Friday, August 07, 2009

Eye Candy Friday: Sensory Integration

Merce Cunningham died almost two weeks ago at the age of 90.  

This is an excerpt of a John Cage piece.  I believe it's called Variations V from 1965.  It includes Merce Cunningham among the performers. also has a great excerpt of Septet from 1964, along with videos of a couple other performance excerpts and some audio recordings of him talking.

Last Friday, NPR's Fresh Air program reran two great interviews with Cunningham (1985) and his collaborator and partner John Cage(1982).

Terri Gross's interviews nicely capsulize the programs of each artist.
In his interview Merce talks about his departures from the traditional signifiers dance performances like negating the focus on the frontal axis in the dance performance, opening the vista for a more egalitarian vantage and concept of dance performance as well as allowing music and dance to co-exist independently on the same temporal plane. In the interview he indicated that his approach to his work was one in which he constantly found himself "...on the point of discovering something I don't know about rather repeating what I do know about.".  Similarly, Cage spoke about his cultivating chance operations with the make sounds he'd never heard before and doing so in an immediate way the differed from the idea of "hearing music in my head and then simply writing down what is already familiar."
Both of these men were instrumental figures among a generation of artists that fundamentally transformed our ways of seeing and experiencing a world becoming that has become "contemporary".  One that be discerned from the romantic past world from which it was born .  Both men represent prime dynamic models for the artistic investigation of the world around and the sensations we encounter.  If there can be a visceral-conceptual manifestation of the  theories developed in the realm of physics and philosophy, these two embody it. There's an empirical analysis behind their awareness of the elemental constitutions of dance and music that cuts to an elegant core of the essence of experiencing these media.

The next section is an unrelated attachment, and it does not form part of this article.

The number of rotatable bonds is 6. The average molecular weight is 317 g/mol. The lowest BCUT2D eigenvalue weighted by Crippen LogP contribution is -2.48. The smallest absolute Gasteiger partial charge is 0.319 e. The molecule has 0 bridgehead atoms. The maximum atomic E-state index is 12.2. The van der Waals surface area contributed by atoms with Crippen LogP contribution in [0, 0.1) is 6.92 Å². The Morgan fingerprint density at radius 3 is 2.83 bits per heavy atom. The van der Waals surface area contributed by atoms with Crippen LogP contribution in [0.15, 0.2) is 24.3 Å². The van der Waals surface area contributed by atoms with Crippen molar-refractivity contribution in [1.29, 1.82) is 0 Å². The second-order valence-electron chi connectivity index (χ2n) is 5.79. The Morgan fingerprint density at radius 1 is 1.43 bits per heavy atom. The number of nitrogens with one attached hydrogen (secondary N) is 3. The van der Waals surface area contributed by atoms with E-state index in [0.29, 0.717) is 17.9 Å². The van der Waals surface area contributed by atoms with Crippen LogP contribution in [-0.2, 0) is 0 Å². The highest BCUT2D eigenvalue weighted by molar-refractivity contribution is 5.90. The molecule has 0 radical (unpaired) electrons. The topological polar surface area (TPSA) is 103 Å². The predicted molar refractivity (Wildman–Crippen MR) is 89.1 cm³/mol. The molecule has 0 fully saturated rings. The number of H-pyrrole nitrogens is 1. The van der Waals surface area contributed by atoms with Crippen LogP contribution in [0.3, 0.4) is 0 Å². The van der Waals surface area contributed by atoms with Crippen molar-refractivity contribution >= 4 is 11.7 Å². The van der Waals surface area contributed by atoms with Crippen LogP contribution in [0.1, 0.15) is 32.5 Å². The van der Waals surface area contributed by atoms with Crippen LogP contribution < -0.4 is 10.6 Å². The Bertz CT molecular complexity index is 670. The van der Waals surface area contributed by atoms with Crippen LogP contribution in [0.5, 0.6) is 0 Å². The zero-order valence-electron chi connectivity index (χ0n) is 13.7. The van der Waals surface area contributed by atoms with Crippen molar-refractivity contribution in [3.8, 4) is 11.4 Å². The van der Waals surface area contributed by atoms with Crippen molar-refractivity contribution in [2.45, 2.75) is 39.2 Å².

Cage quotes the French poet Rene Char, "each act is virgin, even the repeated one" and Eric Satie "experience is a form of paralysis" to emphasize the necessity of receiving each occurance, each moment, each vision free from the sufocating raiment of expectation borne of memory. There's no better paradigm to observe in the exercising of  both the disciplines of Maykng and C,ng.
The program of some eight Events performed by the MCDC as part of its two year residency at Dia:Beacon constituted an extended series of essays that remixed the choreographer's career and set it into a dialogue with the atmosphere and artwork of the museum.  This program at Dia was not the only thing the company or the man were doing for the past two years, but in its whole, it I imagine it will stand as Cunningham's summation of his own career
Those who attended the Dia Events, know what a privileged moment they able to witness.
Last week in the NY Times, Alistair Macaulay reviewed the company's performance in Battery Park City on the day of Cunningham's death.  Macaulay's article stated that the dance company will cease to be in two years as was stipulated by the composer, but the works will continue to be licensed.  Along with the article on the Times site, you can see an excerpt of a biographical film by Charles Atlas.

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